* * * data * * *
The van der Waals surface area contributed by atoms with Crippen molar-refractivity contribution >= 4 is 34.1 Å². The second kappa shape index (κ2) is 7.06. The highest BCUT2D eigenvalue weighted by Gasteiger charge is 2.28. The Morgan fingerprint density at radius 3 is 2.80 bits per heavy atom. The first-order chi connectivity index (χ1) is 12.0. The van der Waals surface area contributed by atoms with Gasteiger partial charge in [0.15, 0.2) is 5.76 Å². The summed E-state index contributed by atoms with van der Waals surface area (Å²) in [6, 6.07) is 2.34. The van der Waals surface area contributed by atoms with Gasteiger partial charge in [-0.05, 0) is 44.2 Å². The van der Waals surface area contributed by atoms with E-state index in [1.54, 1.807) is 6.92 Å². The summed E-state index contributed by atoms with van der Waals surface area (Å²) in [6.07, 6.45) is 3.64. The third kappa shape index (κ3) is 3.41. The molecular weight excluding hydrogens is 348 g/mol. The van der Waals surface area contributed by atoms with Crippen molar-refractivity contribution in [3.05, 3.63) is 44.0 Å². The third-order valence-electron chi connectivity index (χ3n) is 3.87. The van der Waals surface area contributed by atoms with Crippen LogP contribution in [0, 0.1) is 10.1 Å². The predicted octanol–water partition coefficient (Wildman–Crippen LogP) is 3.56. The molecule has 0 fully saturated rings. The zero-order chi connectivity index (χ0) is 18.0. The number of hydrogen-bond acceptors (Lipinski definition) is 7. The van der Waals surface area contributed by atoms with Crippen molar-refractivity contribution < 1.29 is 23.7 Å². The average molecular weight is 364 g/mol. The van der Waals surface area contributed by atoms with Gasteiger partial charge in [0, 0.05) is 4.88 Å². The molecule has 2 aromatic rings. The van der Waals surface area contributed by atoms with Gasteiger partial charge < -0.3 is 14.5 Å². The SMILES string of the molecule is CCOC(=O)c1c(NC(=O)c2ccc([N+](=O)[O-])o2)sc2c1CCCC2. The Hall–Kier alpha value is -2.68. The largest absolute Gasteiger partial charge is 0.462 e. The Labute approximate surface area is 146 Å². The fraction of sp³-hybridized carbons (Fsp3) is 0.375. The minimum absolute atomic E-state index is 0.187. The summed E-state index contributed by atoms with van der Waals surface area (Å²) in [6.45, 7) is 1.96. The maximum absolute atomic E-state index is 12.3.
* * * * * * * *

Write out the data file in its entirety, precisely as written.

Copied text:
The van der Waals surface area contributed by atoms with Crippen molar-refractivity contribution >= 4 is 34.1 Å². The second kappa shape index (κ2) is 7.06. The highest BCUT2D eigenvalue weighted by Gasteiger charge is 2.28. The Morgan fingerprint density at radius 3 is 2.80 bits per heavy atom. The first-order chi connectivity index (χ1) is 12.0. The van der Waals surface area contributed by atoms with Gasteiger partial charge in [0.15, 0.2) is 5.76 Å². The summed E-state index contributed by atoms with van der Waals surface area (Å²) in [6, 6.07) is 2.34. The van der Waals surface area contributed by atoms with Gasteiger partial charge in [-0.05, 0) is 44.2 Å². The van der Waals surface area contributed by atoms with E-state index in [1.54, 1.807) is 6.92 Å². The summed E-state index contributed by atoms with van der Waals surface area (Å²) in [6.07, 6.45) is 3.64. The third kappa shape index (κ3) is 3.41. The molecular weight excluding hydrogens is 348 g/mol. The van der Waals surface area contributed by atoms with Crippen molar-refractivity contribution in [3.05, 3.63) is 44.0 Å². The third-order valence-electron chi connectivity index (χ3n) is 3.87. The van der Waals surface area contributed by atoms with Crippen LogP contribution in [0, 0.1) is 10.1 Å². The predicted octanol–water partition coefficient (Wildman–Crippen LogP) is 3.56. The molecule has 0 fully saturated rings. The zero-order chi connectivity index (χ0) is 18.0. The number of hydrogen-bond acceptors (Lipinski definition) is 7. The van der Waals surface area contributed by atoms with Crippen molar-refractivity contribution < 1.29 is 23.7 Å². The average molecular weight is 364 g/mol. The van der Waals surface area contributed by atoms with Gasteiger partial charge in [0, 0.05) is 4.88 Å². The molecule has 2 aromatic rings. The van der Waals surface area contributed by atoms with Gasteiger partial charge < -0.3 is 14.5 Å². The SMILES string of the molecule is CCOC(=O)c1c(NC(=O)c2ccc([N+](=O)[O-])o2)sc2c1CCCC2. The Hall–Kier alpha value is -2.68. The largest absolute Gasteiger partial charge is 0.462 e. The Labute approximate surface area is 146 Å². The fraction of sp³-hybridized carbons (Fsp3) is 0.375. The minimum absolute atomic E-state index is 0.187. The summed E-state index contributed by atoms with van der Waals surface area (Å²) in [6.45, 7) is 1.96. The maximum absolute atomic E-state index is 12.3.